Some Chicago homeowners are drowning in debt because their water bills are too high.
Others with larger homes and more consumption are paying less because they took advantage of a free city program that encouraged homeowners to switch from an estimation system to a metered system of billing, the Sun-Times reports.
Unlike most homes in the suburbs, 71-percent of single-family homes in Chicago still fail to use meters. Instead they receive their water bills based on a formula that takes into account the widths of their buildings and lots, according to the Chicago Sun-Times.
In 2009, Mayor Daley launched the so-called "Meter Save" program to entice Chicago residents to voluntarily switch to water meters at the city's expense.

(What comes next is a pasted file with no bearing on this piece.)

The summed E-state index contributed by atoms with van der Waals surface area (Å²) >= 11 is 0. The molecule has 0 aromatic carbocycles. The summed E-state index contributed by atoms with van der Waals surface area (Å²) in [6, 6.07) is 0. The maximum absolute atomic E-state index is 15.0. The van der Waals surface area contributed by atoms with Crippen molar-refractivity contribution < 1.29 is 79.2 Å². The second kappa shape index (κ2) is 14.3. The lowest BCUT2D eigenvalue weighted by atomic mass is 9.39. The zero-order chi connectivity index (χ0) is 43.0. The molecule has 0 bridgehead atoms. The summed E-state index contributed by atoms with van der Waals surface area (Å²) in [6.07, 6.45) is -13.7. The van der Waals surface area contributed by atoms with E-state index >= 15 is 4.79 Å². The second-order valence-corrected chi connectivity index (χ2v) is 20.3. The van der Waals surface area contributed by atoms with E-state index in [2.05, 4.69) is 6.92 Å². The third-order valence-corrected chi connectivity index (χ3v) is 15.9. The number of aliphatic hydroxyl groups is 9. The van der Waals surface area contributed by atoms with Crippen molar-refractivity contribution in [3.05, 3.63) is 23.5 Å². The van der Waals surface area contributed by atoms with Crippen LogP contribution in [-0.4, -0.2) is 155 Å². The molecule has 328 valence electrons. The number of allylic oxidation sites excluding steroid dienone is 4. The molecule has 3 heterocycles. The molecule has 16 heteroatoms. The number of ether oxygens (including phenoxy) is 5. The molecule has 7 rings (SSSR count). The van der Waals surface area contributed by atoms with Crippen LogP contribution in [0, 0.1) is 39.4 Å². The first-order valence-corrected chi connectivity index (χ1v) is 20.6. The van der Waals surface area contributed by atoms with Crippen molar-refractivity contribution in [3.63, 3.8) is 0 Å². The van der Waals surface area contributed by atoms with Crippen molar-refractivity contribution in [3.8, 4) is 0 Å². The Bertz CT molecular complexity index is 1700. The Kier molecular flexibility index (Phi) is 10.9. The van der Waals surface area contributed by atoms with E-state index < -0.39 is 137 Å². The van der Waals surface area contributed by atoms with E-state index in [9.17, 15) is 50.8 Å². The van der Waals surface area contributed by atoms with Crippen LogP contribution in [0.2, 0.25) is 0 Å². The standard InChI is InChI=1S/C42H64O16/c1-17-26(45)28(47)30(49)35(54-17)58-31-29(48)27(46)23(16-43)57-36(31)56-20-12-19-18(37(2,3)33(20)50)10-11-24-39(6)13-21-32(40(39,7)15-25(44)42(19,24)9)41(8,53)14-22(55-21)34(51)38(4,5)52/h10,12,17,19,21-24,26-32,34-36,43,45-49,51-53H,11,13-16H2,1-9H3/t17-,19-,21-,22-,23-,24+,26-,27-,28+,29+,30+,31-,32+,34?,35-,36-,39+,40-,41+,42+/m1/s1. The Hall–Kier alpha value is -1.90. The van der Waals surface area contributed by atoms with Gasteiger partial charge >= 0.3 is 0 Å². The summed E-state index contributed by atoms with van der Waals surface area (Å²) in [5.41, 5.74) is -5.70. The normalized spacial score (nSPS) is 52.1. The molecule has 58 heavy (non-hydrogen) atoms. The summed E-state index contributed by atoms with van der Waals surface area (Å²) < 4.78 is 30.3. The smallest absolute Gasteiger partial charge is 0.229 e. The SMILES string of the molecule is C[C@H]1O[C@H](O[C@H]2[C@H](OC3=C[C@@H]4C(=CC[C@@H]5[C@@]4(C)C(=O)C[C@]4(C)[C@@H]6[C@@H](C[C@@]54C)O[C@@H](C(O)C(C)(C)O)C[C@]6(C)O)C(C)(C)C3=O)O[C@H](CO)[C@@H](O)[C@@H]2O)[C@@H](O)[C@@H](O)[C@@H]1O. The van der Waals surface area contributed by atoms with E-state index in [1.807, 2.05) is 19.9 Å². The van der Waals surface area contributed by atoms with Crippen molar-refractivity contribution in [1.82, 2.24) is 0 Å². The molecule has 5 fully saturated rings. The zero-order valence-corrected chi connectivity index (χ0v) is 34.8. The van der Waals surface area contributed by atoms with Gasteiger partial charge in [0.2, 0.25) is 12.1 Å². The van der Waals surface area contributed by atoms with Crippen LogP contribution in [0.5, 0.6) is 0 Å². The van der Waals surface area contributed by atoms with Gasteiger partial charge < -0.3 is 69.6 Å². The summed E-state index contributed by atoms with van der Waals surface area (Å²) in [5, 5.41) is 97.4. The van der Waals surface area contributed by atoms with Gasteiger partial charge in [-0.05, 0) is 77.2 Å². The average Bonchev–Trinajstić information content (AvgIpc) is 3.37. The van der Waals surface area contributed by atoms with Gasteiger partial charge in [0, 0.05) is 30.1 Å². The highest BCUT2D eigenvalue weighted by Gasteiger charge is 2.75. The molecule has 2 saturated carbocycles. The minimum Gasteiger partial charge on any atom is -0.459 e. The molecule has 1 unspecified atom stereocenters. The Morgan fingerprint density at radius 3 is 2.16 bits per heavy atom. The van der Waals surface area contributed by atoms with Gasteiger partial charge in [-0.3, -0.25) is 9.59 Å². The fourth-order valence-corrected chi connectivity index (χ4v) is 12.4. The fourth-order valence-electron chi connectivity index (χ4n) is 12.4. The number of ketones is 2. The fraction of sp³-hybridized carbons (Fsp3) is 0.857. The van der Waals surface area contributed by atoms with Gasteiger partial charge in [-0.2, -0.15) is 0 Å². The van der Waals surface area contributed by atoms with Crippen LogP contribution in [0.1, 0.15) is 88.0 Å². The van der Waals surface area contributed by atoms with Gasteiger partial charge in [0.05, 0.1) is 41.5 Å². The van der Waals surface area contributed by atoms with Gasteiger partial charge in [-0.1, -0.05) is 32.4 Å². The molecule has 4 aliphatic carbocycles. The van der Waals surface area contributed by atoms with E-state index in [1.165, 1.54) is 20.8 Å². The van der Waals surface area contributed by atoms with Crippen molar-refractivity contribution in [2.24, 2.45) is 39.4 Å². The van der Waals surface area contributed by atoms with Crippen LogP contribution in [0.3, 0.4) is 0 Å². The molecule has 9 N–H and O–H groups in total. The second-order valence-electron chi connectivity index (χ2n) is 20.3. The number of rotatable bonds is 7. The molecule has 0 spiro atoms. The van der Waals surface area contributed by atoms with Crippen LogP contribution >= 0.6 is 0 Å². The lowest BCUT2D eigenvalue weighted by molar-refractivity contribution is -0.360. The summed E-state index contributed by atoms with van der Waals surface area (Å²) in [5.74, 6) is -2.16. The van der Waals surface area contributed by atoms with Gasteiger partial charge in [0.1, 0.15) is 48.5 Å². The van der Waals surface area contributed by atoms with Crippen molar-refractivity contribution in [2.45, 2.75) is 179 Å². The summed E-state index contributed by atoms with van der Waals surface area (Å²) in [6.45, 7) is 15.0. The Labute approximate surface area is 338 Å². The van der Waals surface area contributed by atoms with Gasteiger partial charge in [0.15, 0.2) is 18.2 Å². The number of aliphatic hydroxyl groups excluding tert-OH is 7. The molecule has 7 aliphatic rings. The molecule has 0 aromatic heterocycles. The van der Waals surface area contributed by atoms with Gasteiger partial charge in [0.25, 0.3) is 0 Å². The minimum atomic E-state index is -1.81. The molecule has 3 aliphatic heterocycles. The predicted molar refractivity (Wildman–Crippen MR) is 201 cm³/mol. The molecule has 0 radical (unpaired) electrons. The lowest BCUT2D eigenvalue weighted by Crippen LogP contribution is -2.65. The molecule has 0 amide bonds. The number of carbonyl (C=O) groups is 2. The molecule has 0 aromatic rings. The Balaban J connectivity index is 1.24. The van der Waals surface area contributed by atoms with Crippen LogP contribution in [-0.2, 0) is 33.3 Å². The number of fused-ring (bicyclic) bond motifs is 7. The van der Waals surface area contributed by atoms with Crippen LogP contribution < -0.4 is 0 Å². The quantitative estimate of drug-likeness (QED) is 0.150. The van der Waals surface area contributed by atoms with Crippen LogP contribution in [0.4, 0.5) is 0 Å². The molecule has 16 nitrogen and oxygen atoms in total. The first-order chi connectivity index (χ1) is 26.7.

The city also issued a seven-year guarantee that water bills during that period would not rise above normal levels for non-metered residents who chose to switch. One year later, only 2 percent of eligible homeowners have signed on for the free meter program, according to the Chicago Sun-Times.
"There has been this misconception that , if you get a meter, you will pay more... so they went through the volunteer route. And that hasn't gone over well," said a former top official to the Chicago Sun-Times.
City officials can install up to 15,000 meters a year. So far, they have only installed about 2,500 devices.
Find more details about the investigation in the Chicago Sun-Times.